FULL TEXT (Article 1 of 3): A horrible series of crimes has been discovered at Warsaw. A fire at an old house in Sienna-street had been extinguished by the brigade, when some firemen who had been left to prevent any mischief from stray sparks discovered a child’s corpse beneath the floor; two other similar discoveries were made soon after, and finally eight bodies were found beneath the floor of one room. The Chronicle correspondent at Vienna says that on some partitions and a cupboard being pulled down, six more bodies of children were brought to light [1+2+8+6=17]. An inmate of the house, a midwife named Skoblinska, has been arrested on suspicion of having killed and buried the infants. As she had been living in the house only four months the police are engaged in making investigations into her antecedents. Skoblinska shared her apartment with her sister. Each of the women had a grown-up daughter. The other three women were also arrested on suspicion of being implicated with Skoblinska. It is stated that in all fifty bodies have been found.
[“Horrible Crimes At Warsaw – Fifty Murdered Babies Found.” The Echo (London, England), Feb. 24, 1890, p. 3]
FULL TEXT (Article 2 of 3): According to advices from Warsaw some details have now come to light about the dreadful child murders committed there by the midwife Skublinski and some other women who have already been arrested. Skublinski resided in an attic, that she secretly received young illegitimate children “to nurse,” as she said. In reality, she, with several other women, carried on a regular trade in murdering infants. The attention of the police had already been drawn to this woman, and an unexpected examination of the house revealed several cradles with two and three babies in each.
Now, as Skublinski had no right to receive mothers and new-born children, she had to promise that from thenceforth she would take no more young infants into her house. Notwithstanding this, the police on a subsequent occasion found three little babies, and she was, in consequence, summoned, and the hearing was fixed for the 19th inst. [in February, apparently, rather than May as stated here] before the justice of the peace. During the night of the 17th she set fire to her lodging, after having first murdered the children committed to her charge.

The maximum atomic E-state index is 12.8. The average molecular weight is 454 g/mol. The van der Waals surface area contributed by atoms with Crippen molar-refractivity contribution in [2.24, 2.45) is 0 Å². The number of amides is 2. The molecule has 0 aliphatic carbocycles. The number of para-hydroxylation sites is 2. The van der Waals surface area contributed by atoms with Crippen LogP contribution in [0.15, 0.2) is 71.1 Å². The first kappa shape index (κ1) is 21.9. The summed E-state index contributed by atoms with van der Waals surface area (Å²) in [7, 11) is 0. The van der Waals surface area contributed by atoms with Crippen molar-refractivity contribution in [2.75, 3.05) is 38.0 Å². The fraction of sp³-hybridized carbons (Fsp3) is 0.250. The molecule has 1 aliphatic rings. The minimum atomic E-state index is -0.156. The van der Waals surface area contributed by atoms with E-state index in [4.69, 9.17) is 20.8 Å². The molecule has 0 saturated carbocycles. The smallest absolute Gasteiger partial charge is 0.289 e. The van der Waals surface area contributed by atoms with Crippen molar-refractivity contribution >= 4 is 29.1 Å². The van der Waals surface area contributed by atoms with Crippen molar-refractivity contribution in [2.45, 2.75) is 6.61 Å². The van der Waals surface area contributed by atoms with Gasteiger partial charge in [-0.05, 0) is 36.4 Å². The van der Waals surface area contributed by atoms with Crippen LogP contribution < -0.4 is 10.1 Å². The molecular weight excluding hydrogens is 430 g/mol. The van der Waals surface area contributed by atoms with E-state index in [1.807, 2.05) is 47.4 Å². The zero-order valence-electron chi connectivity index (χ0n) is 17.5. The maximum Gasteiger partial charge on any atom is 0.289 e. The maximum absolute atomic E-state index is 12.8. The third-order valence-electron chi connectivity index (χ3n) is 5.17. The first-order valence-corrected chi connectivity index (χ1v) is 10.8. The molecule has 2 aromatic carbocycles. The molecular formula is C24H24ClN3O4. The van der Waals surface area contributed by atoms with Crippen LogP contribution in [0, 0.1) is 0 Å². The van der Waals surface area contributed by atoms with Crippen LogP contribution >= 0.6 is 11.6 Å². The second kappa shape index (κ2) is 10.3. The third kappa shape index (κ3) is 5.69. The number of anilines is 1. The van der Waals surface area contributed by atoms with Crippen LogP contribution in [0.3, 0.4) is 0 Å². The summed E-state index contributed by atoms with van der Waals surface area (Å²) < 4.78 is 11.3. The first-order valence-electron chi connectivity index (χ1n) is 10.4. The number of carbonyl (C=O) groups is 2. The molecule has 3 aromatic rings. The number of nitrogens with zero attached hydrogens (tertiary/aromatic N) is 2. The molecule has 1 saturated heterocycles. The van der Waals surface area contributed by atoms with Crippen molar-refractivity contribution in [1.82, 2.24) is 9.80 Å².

Then this inhuman woman went and stood in the yard of the house among the excited crowd and quietly waited to see what would happen. As the house was only built of wood, she evidently hoped it would be completely destroyed. But one of the inmates of the house suddenly remembered the woman in the garret and her charges, and called out to the firemen to save the children.
Then Skubliuski was for the first time soon standing in the yard, and when she was asked if the children were already saved, she answered that they were no longer with her. In the meanwhile, the firemen had so far succeeded in subduing the fire that one of them penetrated into Skublinski’s lodging, and, not knowing what she had said, immediately began to search for the children. He soon found one little corpse, and then two more.
They wore taken down to the yard, and a doctor who happened to be present declared that the children were not choked by smoke, but a crime had been perpetrated. Then the police came forward and four more corpses were discovered, on one of which were distinct traces of the skull having been battered in. Consequently Skublinski and the other women were arrested.
[“A Diabolical Crime.” Supplement to Evening Post (Wellington, New Zealand), May 17, 1890, p. 1]
FULL TEXT (Article 3 of 3): The woman baby-farmer, Stysinski, who is believed to have disposed of seventy-five babies daring the last few years, has just been sentenced to three years’ imprisonment. Her baby farm, or rather graveyard, became known to the police a month ago through her setting fire to her cottage, containing five little children, in order to obtain the amount of the insurance on her property. At the trial it was proved that not a single child which was entrusted to her care and entered her den ever left her house alive. It was also shown that she made two charges for taking care of children, fifteen roubles for allowing the baby to die in a few weeks, and twenty for procuring its death within a day or two. She frequently threw the bodies of the children to her pigs, and boasted of the fattest pigs in the district on account of the exceptionally good feed she provided for them, in spite of all the evidence, she could not be convicted of murder.
[“The Polish Baby Murderer Sentenced,” The Nelson Evening Mail (New Zealand), May 27, 1890, p. 4]